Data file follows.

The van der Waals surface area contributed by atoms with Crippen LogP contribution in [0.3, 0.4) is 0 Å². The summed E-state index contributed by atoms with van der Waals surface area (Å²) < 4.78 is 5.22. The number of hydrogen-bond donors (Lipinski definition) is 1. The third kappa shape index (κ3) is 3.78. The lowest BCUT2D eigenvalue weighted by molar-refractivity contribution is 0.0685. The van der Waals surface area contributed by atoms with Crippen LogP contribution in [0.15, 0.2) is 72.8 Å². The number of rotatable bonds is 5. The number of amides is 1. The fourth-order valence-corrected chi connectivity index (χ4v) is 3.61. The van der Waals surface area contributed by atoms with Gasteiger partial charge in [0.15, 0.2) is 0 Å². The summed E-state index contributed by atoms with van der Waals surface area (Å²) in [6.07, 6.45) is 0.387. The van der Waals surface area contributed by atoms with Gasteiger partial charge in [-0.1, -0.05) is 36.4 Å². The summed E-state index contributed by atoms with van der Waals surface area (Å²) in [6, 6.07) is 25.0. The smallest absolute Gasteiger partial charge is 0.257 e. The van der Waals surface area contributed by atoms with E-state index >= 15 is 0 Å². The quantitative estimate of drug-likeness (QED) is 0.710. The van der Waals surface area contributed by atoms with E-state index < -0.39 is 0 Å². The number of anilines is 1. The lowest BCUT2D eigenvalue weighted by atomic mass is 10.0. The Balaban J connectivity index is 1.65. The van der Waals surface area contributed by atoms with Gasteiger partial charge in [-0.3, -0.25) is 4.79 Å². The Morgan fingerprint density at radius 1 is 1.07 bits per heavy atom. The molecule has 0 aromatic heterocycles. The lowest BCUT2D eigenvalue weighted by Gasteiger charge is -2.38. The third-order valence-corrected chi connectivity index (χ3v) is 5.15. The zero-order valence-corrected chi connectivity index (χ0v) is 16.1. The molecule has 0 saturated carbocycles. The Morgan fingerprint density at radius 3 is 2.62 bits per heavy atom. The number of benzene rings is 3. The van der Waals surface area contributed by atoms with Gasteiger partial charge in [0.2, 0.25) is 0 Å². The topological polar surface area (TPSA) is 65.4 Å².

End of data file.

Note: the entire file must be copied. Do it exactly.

The van der Waals surface area contributed by atoms with Crippen LogP contribution in [0.3, 0.4) is 0 Å². The summed E-state index contributed by atoms with van der Waals surface area (Å²) < 4.78 is 5.22. The number of hydrogen-bond donors (Lipinski definition) is 1. The third kappa shape index (κ3) is 3.78. The lowest BCUT2D eigenvalue weighted by molar-refractivity contribution is 0.0685. The van der Waals surface area contributed by atoms with Crippen LogP contribution in [0.15, 0.2) is 72.8 Å². The number of rotatable bonds is 5. The number of amides is 1. The fourth-order valence-corrected chi connectivity index (χ4v) is 3.61. The van der Waals surface area contributed by atoms with Gasteiger partial charge in [0.15, 0.2) is 0 Å². The summed E-state index contributed by atoms with van der Waals surface area (Å²) in [6.07, 6.45) is 0.387. The van der Waals surface area contributed by atoms with Gasteiger partial charge in [-0.1, -0.05) is 36.4 Å². The summed E-state index contributed by atoms with van der Waals surface area (Å²) in [6, 6.07) is 25.0. The smallest absolute Gasteiger partial charge is 0.257 e. The van der Waals surface area contributed by atoms with E-state index >= 15 is 0 Å². The quantitative estimate of drug-likeness (QED) is 0.710. The van der Waals surface area contributed by atoms with E-state index < -0.39 is 0 Å². The number of anilines is 1. The lowest BCUT2D eigenvalue weighted by atomic mass is 10.0. The Balaban J connectivity index is 1.65. The van der Waals surface area contributed by atoms with Gasteiger partial charge in [-0.3, -0.25) is 4.79 Å². The Morgan fingerprint density at radius 1 is 1.07 bits per heavy atom. The molecule has 0 aromatic heterocycles. The lowest BCUT2D eigenvalue weighted by Gasteiger charge is -2.38. The third-order valence-corrected chi connectivity index (χ3v) is 5.15. The zero-order valence-corrected chi connectivity index (χ0v) is 16.1. The molecule has 0 saturated carbocycles. The Morgan fingerprint density at radius 3 is 2.62 bits per heavy atom. The number of benzene rings is 3. The van der Waals surface area contributed by atoms with Gasteiger partial charge in [0.2, 0.25) is 0 Å². The topological polar surface area (TPSA) is 65.4 Å².